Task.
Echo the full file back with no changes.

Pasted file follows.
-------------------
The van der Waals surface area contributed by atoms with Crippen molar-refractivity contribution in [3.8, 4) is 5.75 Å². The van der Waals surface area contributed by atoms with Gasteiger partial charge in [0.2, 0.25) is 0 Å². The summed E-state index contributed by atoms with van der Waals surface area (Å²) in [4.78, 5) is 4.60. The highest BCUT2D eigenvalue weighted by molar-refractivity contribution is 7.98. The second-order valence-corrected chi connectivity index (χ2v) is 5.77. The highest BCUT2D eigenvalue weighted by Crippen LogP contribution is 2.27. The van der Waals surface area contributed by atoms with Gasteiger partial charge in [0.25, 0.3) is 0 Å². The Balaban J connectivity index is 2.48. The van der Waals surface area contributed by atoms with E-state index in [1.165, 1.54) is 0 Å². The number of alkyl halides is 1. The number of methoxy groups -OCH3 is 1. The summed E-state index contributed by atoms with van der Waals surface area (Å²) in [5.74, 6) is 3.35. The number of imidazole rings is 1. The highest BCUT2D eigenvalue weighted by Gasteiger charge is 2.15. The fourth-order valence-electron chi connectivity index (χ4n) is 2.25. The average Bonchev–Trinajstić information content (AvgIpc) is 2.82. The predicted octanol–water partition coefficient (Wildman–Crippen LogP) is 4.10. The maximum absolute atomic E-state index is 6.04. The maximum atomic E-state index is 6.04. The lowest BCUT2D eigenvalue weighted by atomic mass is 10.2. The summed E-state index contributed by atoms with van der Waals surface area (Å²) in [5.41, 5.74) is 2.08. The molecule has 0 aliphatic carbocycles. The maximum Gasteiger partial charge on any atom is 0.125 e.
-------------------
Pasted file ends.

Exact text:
The van der Waals surface area contributed by atoms with Crippen molar-refractivity contribution in [3.8, 4) is 5.75 Å². The van der Waals surface area contributed by atoms with Gasteiger partial charge in [0.2, 0.25) is 0 Å². The summed E-state index contributed by atoms with van der Waals surface area (Å²) in [4.78, 5) is 4.60. The highest BCUT2D eigenvalue weighted by molar-refractivity contribution is 7.98. The second-order valence-corrected chi connectivity index (χ2v) is 5.77. The highest BCUT2D eigenvalue weighted by Crippen LogP contribution is 2.27. The van der Waals surface area contributed by atoms with Gasteiger partial charge in [0.25, 0.3) is 0 Å². The Balaban J connectivity index is 2.48. The van der Waals surface area contributed by atoms with E-state index in [1.165, 1.54) is 0 Å². The number of alkyl halides is 1. The number of methoxy groups -OCH3 is 1. The summed E-state index contributed by atoms with van der Waals surface area (Å²) in [5.74, 6) is 3.35. The number of imidazole rings is 1. The highest BCUT2D eigenvalue weighted by Gasteiger charge is 2.15. The fourth-order valence-electron chi connectivity index (χ4n) is 2.25. The average Bonchev–Trinajstić information content (AvgIpc) is 2.82. The predicted octanol–water partition coefficient (Wildman–Crippen LogP) is 4.10. The maximum absolute atomic E-state index is 6.04. The maximum atomic E-state index is 6.04. The lowest BCUT2D eigenvalue weighted by atomic mass is 10.2. The summed E-state index contributed by atoms with van der Waals surface area (Å²) in [5.41, 5.74) is 2.08. The molecule has 0 aliphatic carbocycles. The maximum Gasteiger partial charge on any atom is 0.125 e.